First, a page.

The newspaper industry was slumping, too. Newspapers have succeeded in drawing large audiences as people move online for news and information. But advertising rates online are nowhere near as strong as in print and newspapers haven’t done a good job of developing other revenue streams from the digital marketplace.

I came to Gazette Communications because I saw this as a company that was committed to transforming to meet the challenges of the digital age. We are doing that and I believe we will succeed and prosper. My next post (coming later tonight) will explain some of those changes further, including my new role. I believe we will eventually grow and provide new jobs for journalists.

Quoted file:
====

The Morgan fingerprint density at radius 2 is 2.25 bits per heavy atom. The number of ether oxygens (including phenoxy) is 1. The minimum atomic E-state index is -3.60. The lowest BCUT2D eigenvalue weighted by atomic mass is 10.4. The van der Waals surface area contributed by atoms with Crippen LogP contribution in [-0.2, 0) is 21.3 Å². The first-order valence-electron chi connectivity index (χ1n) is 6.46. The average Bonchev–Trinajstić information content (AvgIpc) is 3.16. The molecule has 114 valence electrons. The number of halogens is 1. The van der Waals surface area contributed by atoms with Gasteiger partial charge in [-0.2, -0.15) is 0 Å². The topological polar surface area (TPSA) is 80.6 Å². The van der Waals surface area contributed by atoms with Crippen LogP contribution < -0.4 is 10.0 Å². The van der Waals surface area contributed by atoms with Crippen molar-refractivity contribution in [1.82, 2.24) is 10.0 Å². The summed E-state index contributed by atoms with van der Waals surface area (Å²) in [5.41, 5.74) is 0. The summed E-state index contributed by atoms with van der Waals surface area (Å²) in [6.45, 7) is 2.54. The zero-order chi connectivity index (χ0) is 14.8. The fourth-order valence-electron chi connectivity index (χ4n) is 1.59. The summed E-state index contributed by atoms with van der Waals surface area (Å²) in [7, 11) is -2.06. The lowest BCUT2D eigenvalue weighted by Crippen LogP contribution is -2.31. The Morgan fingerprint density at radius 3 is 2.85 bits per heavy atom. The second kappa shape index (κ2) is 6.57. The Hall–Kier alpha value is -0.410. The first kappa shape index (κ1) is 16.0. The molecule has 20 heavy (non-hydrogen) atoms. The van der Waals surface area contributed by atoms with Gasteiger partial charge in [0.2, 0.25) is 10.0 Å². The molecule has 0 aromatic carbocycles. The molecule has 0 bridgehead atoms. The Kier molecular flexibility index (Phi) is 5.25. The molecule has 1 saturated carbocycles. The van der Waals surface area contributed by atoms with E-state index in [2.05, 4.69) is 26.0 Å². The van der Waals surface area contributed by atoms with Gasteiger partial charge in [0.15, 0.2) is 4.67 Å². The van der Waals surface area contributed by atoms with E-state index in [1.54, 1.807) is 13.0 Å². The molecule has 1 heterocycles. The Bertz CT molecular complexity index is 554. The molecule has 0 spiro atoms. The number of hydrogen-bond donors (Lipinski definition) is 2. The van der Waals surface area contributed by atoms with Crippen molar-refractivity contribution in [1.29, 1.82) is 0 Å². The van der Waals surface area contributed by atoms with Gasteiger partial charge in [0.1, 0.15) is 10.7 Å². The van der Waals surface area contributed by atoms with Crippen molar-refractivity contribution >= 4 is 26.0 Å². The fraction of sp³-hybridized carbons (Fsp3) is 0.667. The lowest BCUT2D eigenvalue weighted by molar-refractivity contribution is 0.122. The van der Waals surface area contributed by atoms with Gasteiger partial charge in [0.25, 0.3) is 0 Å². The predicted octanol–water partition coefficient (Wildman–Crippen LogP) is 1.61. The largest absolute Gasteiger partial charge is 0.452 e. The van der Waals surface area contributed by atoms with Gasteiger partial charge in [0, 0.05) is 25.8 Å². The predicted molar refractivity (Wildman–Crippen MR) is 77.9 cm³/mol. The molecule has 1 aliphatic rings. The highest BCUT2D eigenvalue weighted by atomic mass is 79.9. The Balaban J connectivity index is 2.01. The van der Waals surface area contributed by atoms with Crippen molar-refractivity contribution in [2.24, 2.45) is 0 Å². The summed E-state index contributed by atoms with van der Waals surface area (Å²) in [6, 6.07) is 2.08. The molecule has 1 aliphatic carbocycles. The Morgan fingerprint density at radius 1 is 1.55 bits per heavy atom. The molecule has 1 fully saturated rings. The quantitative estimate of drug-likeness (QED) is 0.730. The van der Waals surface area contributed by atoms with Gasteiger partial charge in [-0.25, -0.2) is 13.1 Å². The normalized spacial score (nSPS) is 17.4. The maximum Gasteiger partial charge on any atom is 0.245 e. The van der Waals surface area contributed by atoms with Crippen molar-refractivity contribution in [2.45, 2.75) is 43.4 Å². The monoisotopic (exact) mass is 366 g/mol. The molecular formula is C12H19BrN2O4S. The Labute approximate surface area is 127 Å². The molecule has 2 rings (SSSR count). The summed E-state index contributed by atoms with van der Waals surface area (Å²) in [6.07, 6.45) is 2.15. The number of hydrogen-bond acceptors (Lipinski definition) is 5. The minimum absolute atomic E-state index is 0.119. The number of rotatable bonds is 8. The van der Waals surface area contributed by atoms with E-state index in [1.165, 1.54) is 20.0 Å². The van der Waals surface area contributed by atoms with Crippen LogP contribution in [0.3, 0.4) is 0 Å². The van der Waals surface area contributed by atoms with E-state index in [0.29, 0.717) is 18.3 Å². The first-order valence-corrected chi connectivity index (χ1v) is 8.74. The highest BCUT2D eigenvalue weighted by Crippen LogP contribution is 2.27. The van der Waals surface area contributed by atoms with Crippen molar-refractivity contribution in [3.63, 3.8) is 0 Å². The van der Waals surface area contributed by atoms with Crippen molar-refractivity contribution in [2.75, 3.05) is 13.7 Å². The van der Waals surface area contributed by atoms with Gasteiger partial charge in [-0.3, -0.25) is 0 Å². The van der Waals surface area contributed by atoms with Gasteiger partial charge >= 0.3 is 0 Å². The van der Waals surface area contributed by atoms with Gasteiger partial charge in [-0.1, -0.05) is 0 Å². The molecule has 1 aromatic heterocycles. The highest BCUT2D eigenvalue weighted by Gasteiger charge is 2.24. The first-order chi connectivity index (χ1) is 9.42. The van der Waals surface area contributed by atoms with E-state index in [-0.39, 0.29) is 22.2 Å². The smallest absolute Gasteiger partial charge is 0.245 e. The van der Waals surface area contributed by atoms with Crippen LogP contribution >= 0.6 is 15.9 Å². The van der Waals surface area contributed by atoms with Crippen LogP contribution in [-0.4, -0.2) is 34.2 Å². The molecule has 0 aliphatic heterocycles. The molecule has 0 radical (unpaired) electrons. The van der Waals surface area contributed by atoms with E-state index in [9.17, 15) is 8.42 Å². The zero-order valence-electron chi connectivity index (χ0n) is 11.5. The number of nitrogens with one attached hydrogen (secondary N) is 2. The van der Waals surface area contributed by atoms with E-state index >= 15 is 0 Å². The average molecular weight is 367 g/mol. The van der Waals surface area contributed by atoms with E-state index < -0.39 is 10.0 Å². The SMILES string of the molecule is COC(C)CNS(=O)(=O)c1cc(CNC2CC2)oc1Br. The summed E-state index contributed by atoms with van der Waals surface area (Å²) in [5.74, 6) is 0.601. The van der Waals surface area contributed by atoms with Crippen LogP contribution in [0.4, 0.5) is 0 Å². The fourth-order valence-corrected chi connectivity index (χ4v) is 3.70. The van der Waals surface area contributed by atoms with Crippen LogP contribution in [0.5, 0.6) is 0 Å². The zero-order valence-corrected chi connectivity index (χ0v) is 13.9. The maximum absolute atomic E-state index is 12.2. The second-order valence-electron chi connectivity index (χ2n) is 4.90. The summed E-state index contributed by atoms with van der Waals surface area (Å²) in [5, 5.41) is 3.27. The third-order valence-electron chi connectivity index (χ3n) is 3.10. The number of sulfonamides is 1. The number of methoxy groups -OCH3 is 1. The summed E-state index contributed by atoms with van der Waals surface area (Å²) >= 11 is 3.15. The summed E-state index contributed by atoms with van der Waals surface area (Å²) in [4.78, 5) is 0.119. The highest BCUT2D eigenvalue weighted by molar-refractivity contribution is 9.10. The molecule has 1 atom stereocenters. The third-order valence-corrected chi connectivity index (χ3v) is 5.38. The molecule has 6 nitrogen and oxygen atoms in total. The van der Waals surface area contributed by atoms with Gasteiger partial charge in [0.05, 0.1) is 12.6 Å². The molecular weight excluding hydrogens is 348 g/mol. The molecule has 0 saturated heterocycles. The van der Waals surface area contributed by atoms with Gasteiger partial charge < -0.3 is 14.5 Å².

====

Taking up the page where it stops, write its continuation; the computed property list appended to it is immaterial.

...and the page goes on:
The events of the past nine months have deepened the challenges facing this company: The flood had a severe economic impact on our community and our advertisers; credit markets melted down, plunging the nation into our greatest economic crisis since the Great Depression; the newspaper industry’s decline accelerated, with two companies seeking bankruptcy protection in the past week; newsprint prices continued to soar.

The decisions we carried out Tuesday in the newsroom I lead and throughout Gazette Communications were inevitable and unavoidable. Employees own stock in this company and they knew the financial figures that forced this week’s decisions. They had, in fact, been expecting the cuts for weeks. Some departments were already cutting staff in smaller numbers as they reorganized, a few here, a few there. We have been, and after these cuts continue to be, larger than most comparable newspaper companies. Everyone knew that our current revenues couldn’t continue to support that workforce.

But knowing the cuts were coming and knowing they were necessary didn’t soften the blow.